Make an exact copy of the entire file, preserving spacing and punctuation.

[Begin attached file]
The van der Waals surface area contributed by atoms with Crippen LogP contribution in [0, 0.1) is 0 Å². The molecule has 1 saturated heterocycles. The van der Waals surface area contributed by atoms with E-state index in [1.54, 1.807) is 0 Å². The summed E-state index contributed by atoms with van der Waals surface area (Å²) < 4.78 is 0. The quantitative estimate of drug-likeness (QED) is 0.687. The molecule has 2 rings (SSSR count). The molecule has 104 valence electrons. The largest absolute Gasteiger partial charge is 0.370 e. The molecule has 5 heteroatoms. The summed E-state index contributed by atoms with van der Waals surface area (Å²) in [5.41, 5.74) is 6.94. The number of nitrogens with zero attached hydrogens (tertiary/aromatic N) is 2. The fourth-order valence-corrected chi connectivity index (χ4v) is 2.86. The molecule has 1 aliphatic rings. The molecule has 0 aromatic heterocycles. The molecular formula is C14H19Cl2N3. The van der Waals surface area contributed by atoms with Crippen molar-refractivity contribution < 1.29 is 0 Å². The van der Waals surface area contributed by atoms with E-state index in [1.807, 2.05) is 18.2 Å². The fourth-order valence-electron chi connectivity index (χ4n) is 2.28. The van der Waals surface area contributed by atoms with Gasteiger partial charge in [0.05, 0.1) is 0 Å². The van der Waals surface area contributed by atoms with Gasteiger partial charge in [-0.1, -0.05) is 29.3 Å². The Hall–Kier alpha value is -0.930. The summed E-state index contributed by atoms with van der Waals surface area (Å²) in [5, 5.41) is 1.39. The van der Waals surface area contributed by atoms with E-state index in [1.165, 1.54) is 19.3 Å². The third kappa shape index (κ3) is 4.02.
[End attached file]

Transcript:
The van der Waals surface area contributed by atoms with Crippen LogP contribution in [0, 0.1) is 0 Å². The molecule has 1 saturated heterocycles. The van der Waals surface area contributed by atoms with E-state index in [1.54, 1.807) is 0 Å². The summed E-state index contributed by atoms with van der Waals surface area (Å²) < 4.78 is 0. The quantitative estimate of drug-likeness (QED) is 0.687. The molecule has 2 rings (SSSR count). The molecule has 104 valence electrons. The largest absolute Gasteiger partial charge is 0.370 e. The molecule has 5 heteroatoms. The summed E-state index contributed by atoms with van der Waals surface area (Å²) in [5.41, 5.74) is 6.94. The number of nitrogens with zero attached hydrogens (tertiary/aromatic N) is 2. The fourth-order valence-corrected chi connectivity index (χ4v) is 2.86. The molecule has 1 aliphatic rings. The molecule has 0 aromatic heterocycles. The molecular formula is C14H19Cl2N3. The van der Waals surface area contributed by atoms with Crippen molar-refractivity contribution < 1.29 is 0 Å². The van der Waals surface area contributed by atoms with E-state index in [1.807, 2.05) is 18.2 Å². The fourth-order valence-electron chi connectivity index (χ4n) is 2.28. The van der Waals surface area contributed by atoms with Gasteiger partial charge in [0.05, 0.1) is 0 Å². The van der Waals surface area contributed by atoms with Gasteiger partial charge in [-0.1, -0.05) is 29.3 Å². The Hall–Kier alpha value is -0.930. The summed E-state index contributed by atoms with van der Waals surface area (Å²) in [5, 5.41) is 1.39. The van der Waals surface area contributed by atoms with E-state index in [1.165, 1.54) is 19.3 Å². The third kappa shape index (κ3) is 4.02.